Most prior studies have failed to empirically reveal any significant economic or innovation effects of intellectual property rights for plant products. Perhaps this is because these studies focused on the wrong crops (i.e., wheat, soybeans, and corn) or were unduly circumscribed in the types of intellectual property under consideration (i.e., U.S. plant variety protection and utility patents). This study's focus is on the economic effects of intellectual property rights for horticultural crops in the United States which have garnered the lion's share of the plant protection.
Highlighting differences between the horticultural and agricultural sectors, the first part of this study analyzes the roots of intellectual property rights for plants and associated plant markets and their evolution in the United States. This analysis reveals large structural changes in the pattern of intellectual property protection for plants in the United States which reflects advances in plant related science and technologies, market changes, as well as policies and practices affecting plant-related intellectual property. These structural changes include changes in the form of protection being sought—be it plant patents, utility patents, or plant variety protection certificates; the agent (e.g., individuals, firms, universities, or government agencies) seeking protection; and the plant species being protected. Ornamental plants account for a large and growing share of the U.S. plant economy whether measured as a share of property rights issued or the real value of plant products produced. The notable increase in plant patent applications in the horticultural sector in recent years is paralleled by a rapidly growing effort to brand high–valued crops and garner value by protecting of cultivar innovations with other forms of legal protection such as trademarks.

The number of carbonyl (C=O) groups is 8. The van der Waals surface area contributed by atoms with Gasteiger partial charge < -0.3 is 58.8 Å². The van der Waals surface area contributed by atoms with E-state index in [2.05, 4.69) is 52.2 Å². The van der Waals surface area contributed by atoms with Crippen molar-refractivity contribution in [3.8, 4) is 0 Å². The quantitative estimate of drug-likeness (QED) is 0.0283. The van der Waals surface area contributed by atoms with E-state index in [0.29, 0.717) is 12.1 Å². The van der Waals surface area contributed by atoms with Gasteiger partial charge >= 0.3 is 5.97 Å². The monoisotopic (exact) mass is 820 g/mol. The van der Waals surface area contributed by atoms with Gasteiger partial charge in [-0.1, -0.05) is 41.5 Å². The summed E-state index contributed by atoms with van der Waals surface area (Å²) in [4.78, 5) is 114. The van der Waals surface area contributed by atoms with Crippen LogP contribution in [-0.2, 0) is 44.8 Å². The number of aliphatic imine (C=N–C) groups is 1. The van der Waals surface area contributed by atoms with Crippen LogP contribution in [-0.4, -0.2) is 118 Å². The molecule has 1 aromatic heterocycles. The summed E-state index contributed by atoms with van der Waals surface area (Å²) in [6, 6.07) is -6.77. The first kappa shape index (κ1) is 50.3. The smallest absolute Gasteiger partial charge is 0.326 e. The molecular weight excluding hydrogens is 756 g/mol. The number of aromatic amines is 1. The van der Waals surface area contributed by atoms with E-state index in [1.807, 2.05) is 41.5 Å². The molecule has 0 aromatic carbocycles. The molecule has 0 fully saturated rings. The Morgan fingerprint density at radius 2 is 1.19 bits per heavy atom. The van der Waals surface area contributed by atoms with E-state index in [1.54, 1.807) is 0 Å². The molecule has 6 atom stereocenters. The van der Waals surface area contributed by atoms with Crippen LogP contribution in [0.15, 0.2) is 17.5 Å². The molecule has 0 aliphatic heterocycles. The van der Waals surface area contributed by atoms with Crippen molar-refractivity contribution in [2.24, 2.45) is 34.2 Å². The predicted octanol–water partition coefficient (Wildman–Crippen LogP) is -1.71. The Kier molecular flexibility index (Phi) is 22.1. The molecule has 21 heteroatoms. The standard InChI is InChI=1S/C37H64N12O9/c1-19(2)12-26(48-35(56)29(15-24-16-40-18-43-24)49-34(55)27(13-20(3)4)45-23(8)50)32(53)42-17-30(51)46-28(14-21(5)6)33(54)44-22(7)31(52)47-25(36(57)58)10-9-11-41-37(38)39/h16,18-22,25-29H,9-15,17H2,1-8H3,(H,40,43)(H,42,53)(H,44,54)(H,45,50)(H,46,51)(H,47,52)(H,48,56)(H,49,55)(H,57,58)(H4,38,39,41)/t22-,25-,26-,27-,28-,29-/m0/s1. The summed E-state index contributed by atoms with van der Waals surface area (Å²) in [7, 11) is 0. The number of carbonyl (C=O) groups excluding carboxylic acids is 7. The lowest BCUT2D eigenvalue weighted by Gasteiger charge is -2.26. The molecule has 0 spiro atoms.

The second part of this study focuses on the fruits of intellectual property rights for ornamental plants. Ornamental plants account for much of the intellectual property rights for plants, thus providing a potentially more fertile area in which to examine the price consequences of plant-related intellectual property rights. A large, unique, purpose built data set is used to identify the sources of differences in the wholesale price of ornamental plant varieties. A hedonic pricing model was adapted to the particulars of the ornamental plant sector and the data. The hedonic decomposition of plant prices made it possible to identify varietal price premiums associated with plant patent and trademark attributes. After controlling for a host of plant attributes that affect plant prices, an average price premium of 23 percent was identified for plants protected by plant patents compared with those with no such protection. Likewise, the average value of the trademark premium was 2.5 percent, indicating that the branding value of the name trademark is much lower. Surprisingly, when these two plant intellectual properties were used together on one cultivar, premiums were nearly 7 percent lower than if neither were used, a result which raises questions for further research. The premiums for the plant patent and name trademark vary between different firms and between different species particularly between herbaceous perennial and woody species and specializing firms.
University of Minnesota Ph.D. dissertation. May 2010. Major: Agricultural and Applied Economics. Advisor: Phillip Pardey. 1 computer file (PDF); viii, 304 pages, appendices A-E.
An economic evaluation of the roots and fruits of intellectual property Rights for U.S. horticultural Plants..
Retrieved from the University of Minnesota Digital Conservancy,
Content distributed via the University of Minnesota's Digital Conservancy may be subject to additional license and use restrictions applied by the depositor.